The Women’s Hospital, that was incorporated with RCH in 1901, was located in Mr. & Mrs. Robson’s house on 3rd Avenue in New Westminster.

Ethel Cunningham’s family was involved in almost every aspect of the community, including the Women’s Hospital and Royal Columbian. You’ll hear about how James Cunningham, Ethel’s uncle and one of the wealthiest citizens in the community, had planned to move to Vancouver but decided to stay and help rebuild the Royal City after the disastrous Great Fire of 1898.

A portion of Fraser Cemetery with the Cunningham market in the foreground.

Another familiar name to blog readers is Dr. A.L. McQuarrie. He was the “detective” who solved the mystery of the source of the killer scarlet fever epidemic in 1913. See that story in the June 6th post.

If you are in the area on Sunday, join us for the tour. You’ll “meet” some of the people you’ve come to know through this blog and many others involved with RCH who have curious and intriguing stories to tell. One of those is a family who lost their home and their business in the Great Fire, but suffered an even greater loss 12 days later when their daughter died of a disease that is very much a concern in BC today. Find out how they dealt with the devastation and, while deeply mourning her death, increased their drive to rebuild and constructed a two-storey hotel with accommodation for at least 75 guests to replace their old one – in less than 14 days!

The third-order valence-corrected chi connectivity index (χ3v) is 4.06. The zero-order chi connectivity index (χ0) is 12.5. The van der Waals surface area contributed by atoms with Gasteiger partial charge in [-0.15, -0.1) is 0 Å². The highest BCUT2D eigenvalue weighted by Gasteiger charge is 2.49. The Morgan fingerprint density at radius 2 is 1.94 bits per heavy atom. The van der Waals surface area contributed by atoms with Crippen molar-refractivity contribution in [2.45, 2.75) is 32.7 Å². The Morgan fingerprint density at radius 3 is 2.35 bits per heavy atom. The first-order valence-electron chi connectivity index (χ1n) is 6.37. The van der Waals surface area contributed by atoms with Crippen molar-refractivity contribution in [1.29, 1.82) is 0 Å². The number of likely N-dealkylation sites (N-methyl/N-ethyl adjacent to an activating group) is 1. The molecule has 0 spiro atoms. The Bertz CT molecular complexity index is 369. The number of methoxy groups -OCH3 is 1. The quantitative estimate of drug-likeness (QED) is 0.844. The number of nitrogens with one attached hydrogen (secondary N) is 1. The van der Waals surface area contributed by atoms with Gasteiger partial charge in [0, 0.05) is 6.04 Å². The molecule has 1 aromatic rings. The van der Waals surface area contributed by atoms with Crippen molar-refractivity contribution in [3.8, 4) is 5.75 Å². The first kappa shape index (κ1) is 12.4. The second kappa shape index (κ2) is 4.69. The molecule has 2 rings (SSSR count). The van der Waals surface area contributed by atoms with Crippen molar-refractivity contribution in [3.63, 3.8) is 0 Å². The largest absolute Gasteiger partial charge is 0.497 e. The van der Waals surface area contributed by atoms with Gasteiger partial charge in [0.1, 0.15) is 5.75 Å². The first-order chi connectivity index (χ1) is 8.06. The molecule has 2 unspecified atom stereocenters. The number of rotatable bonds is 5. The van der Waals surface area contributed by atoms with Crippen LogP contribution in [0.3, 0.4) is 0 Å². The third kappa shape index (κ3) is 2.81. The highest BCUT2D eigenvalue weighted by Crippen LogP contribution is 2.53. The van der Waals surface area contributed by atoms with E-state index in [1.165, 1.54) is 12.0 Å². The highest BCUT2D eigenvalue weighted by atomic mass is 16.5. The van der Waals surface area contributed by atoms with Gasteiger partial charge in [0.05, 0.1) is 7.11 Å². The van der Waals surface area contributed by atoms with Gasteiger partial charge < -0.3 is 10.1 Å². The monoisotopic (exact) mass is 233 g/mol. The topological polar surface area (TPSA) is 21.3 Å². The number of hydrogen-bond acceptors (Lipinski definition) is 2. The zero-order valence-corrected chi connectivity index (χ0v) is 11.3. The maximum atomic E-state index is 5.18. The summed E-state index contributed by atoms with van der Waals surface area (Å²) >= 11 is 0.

There is no need to register – just come to the cemetery office at 100 Richmond Street in Sapperton, New Westminster for a 3 pm start. Don’t forget your hat, sunscreen and walking shoes!

Tracking the source of a killer epidemic

June 6, 2012

Nurse Marjorie Cunningham, posed in front of the Scarlet Fever Isolation Ward at the Royal Columbian Hospital. The scarlet fever isolation ward was converted to a T.B. isolation ward c.1927.

Today we know that scarlet fever is caused by a bacterium known as Group A Streptococcus. Treatment is very straightforward – fluids, rest and antibiotics – the same ones used to treat strep throat, and people who have scarlet fever are considered contagious only until they have had at least 24 hours of antibiotic treatment.

But in the 1800s, scarlet fever was among the most common of a long list of diseases that caused rash and fever in children. Unfortunately, it was often severe and in the 19th century, it was a leading cause of death among children in America. Streptococcal bacteria were identified in the 1870s, but it was not until the early 20th century that they were effectively identified in routine cultures.